-The number of beautiful children the Lord is blessing us with. I am so glad for all of you, but in many ways, I am most glad for your children – for the way they enliven our body with their joy and laughter how they serve so often as a model for our faith. What a blessing to have so many baptisms and children joining our body in the last year!
Some of my hopes for the year to come:
-I hope that as a body we will continue to grow in servant leadership. As our congregation continues to grow, it means that we have an increasing opportunity to serve one another. I’m so thankful for all of you who have stepped into new servant leadership roles and look forward to seeing how the Lord will continue to call many of you into new and increased roles in the year to come, remembering the teaching of the Apostle Paul and Jesus himself, that it is even more blessed to give than to receive.
-I hope that as a body we will continue to grow in our delight in the means of grace and the discipline of hospitality. I am increasingly convinced that as our culture increasingly enters a Post-Christian age, we must grow in our attention and care as a community to the means of grace (Word, Prayer and Sacrament) if we are going to maintain our distinctive character in the world. And as we are formed by the means of grace that God offers us, I am also convinced that the posture of joyful hospitality is one we must increasingly adopt toward both one another as well as the outside world — modeling our own lives after the life of Christ, who was able to offer himself to his friends and to the world because of his union with his Father in heaven.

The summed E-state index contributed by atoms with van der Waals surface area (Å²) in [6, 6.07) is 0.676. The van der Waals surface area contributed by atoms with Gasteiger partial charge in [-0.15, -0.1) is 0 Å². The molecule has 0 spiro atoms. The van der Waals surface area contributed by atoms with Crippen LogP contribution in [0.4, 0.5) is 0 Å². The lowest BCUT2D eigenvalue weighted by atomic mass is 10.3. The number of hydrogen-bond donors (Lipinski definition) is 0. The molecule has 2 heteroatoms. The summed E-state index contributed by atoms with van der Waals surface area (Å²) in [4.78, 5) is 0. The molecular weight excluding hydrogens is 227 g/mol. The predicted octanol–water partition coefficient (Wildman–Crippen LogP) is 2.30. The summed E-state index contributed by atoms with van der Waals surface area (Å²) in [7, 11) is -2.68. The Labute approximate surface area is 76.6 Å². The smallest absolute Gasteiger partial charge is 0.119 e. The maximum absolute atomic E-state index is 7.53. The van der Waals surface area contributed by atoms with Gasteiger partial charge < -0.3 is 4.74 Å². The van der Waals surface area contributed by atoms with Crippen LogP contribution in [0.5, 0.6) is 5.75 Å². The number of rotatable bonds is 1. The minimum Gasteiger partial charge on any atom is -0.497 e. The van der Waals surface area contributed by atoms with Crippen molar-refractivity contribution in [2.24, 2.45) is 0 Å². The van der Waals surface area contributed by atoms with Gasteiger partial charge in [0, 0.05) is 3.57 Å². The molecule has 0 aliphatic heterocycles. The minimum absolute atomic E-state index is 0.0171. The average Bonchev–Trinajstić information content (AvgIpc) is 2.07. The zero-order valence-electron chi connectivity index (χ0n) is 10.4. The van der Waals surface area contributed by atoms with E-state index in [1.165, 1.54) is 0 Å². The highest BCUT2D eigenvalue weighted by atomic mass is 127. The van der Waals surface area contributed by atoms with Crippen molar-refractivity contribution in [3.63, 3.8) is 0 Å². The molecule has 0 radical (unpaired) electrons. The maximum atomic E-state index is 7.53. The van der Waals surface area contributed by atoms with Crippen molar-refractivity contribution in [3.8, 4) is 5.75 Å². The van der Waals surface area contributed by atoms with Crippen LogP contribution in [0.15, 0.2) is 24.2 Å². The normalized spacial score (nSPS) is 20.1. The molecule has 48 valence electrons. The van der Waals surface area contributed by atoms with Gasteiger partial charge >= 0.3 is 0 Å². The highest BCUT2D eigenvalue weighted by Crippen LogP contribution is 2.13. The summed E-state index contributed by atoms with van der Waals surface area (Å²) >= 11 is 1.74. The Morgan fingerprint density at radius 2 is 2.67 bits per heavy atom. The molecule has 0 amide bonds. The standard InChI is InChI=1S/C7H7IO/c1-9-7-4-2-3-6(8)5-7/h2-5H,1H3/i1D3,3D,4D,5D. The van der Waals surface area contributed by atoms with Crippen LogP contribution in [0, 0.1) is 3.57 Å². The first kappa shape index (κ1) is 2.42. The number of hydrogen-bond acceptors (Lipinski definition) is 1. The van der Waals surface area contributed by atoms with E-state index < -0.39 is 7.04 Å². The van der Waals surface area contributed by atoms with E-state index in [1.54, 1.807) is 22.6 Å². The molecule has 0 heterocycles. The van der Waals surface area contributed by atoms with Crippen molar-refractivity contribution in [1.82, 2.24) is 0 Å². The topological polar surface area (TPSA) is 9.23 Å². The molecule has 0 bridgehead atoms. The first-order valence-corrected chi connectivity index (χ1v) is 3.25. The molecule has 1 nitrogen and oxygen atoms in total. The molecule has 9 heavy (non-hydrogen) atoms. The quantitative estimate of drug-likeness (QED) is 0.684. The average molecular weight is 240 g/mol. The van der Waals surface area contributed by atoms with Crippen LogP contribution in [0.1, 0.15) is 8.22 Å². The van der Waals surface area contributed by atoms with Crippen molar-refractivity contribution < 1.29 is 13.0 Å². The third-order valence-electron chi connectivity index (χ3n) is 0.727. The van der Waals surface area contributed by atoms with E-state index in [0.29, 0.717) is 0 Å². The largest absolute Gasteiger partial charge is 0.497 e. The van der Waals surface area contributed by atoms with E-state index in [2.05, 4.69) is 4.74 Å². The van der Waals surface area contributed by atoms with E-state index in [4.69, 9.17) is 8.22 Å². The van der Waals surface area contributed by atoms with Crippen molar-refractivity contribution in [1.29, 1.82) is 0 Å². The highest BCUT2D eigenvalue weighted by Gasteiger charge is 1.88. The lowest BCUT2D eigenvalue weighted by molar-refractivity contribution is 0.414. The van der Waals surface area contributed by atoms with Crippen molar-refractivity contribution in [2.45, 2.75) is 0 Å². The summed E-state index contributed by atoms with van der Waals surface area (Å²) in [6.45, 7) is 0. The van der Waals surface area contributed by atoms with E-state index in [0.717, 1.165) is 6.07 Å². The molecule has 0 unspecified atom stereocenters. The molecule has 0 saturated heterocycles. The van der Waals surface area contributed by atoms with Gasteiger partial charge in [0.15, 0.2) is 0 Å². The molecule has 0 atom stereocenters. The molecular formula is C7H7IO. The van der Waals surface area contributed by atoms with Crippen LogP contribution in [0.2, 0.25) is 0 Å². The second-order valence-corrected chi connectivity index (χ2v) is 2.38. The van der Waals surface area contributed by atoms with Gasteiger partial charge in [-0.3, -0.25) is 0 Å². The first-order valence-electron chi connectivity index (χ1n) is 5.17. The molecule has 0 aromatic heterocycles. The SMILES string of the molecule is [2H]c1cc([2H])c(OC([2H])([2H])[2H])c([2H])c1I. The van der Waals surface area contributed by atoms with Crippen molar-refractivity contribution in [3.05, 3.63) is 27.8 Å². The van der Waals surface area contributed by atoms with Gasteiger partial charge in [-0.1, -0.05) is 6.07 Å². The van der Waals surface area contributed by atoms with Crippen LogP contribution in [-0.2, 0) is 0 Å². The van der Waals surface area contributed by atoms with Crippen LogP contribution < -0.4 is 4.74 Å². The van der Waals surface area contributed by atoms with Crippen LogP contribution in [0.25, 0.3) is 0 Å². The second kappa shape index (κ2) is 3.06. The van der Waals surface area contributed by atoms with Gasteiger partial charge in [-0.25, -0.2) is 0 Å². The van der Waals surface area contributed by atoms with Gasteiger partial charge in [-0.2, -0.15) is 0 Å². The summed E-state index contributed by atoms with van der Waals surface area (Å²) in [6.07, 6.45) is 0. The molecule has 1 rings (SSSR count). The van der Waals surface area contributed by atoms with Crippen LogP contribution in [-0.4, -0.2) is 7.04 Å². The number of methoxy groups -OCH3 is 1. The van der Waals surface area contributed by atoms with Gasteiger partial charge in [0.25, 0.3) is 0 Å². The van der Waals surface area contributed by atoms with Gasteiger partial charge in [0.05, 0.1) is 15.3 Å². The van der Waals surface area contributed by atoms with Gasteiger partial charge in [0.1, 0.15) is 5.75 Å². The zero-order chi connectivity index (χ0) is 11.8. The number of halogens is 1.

-I hope that as a body we are able to grow in our spiritual care for our covenant children. In a very real sense, regardless of whether you have children that join us in worship every week or not, all of us are called to be (spiritual) siblings and even parents in the faith for the children in our midst. God has entrusted us with the lives and hearts of so many young men and women and I hope that in the year to come we are able to strengthen our intention and care as a church for our children, from infancy to young adulthood. As Jesus makes clear, all of us (biological parents or not!) will be held accountable for how we represent him to our covenant children.
What does all of this mean? To be honest, I am still (as usual), figuring it out. I certainly welcome your questions & ideas! But regardless of the details, I am grateful for this: that he who began a good work in each of us will bring it to completion at the day of Jesus Christ. I’m grateful for the freedom that promise gives me to figure all of this out alongside you. And I’m grateful for the gift you’ve entrusted me with by allowing me to serve as your pastor. But most of all I’m grateful for the Good Shepherd, the one who is able to keep all of us from stumbling and to present us blameless before the presence of his glory with great joy, the only God, the one to whom we gladly, now and forever, owe all glory, majesty, dominion and authority — our Lord and Savior Jesus Christ.
Let’s follow him together.